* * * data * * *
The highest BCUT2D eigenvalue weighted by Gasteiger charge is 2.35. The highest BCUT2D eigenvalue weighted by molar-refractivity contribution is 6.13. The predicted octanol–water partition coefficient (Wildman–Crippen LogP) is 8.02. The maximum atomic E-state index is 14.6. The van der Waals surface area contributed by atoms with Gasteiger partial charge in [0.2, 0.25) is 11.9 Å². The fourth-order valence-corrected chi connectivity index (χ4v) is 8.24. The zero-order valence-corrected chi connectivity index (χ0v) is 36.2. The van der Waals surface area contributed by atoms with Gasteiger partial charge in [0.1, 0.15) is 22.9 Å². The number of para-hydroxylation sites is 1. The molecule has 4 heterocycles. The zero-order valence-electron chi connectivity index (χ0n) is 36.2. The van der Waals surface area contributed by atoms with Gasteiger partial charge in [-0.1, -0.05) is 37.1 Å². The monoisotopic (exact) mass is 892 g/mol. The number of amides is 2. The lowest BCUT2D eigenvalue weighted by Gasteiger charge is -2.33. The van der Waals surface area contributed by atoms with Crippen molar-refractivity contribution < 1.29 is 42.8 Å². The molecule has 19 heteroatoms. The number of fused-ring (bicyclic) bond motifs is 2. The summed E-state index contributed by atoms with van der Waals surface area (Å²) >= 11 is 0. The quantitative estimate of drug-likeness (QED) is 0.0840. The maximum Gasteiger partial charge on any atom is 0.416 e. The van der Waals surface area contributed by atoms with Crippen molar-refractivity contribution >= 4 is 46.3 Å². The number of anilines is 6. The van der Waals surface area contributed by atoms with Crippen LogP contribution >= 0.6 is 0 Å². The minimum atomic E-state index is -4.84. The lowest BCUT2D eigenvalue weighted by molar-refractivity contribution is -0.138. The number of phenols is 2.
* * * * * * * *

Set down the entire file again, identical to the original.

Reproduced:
The highest BCUT2D eigenvalue weighted by Gasteiger charge is 2.35. The highest BCUT2D eigenvalue weighted by molar-refractivity contribution is 6.13. The predicted octanol–water partition coefficient (Wildman–Crippen LogP) is 8.02. The maximum atomic E-state index is 14.6. The van der Waals surface area contributed by atoms with Gasteiger partial charge in [0.2, 0.25) is 11.9 Å². The fourth-order valence-corrected chi connectivity index (χ4v) is 8.24. The zero-order valence-corrected chi connectivity index (χ0v) is 36.2. The van der Waals surface area contributed by atoms with Gasteiger partial charge in [0.1, 0.15) is 22.9 Å². The number of para-hydroxylation sites is 1. The molecule has 4 heterocycles. The zero-order valence-electron chi connectivity index (χ0n) is 36.2. The van der Waals surface area contributed by atoms with Gasteiger partial charge in [-0.1, -0.05) is 37.1 Å². The monoisotopic (exact) mass is 892 g/mol. The number of amides is 2. The lowest BCUT2D eigenvalue weighted by Gasteiger charge is -2.33. The van der Waals surface area contributed by atoms with Crippen molar-refractivity contribution < 1.29 is 42.8 Å². The molecule has 19 heteroatoms. The number of fused-ring (bicyclic) bond motifs is 2. The summed E-state index contributed by atoms with van der Waals surface area (Å²) >= 11 is 0. The quantitative estimate of drug-likeness (QED) is 0.0840. The maximum Gasteiger partial charge on any atom is 0.416 e. The van der Waals surface area contributed by atoms with Crippen molar-refractivity contribution >= 4 is 46.3 Å². The number of anilines is 6. The van der Waals surface area contributed by atoms with Crippen LogP contribution >= 0.6 is 0 Å². The minimum atomic E-state index is -4.84. The lowest BCUT2D eigenvalue weighted by molar-refractivity contribution is -0.138. The number of phenols is 2.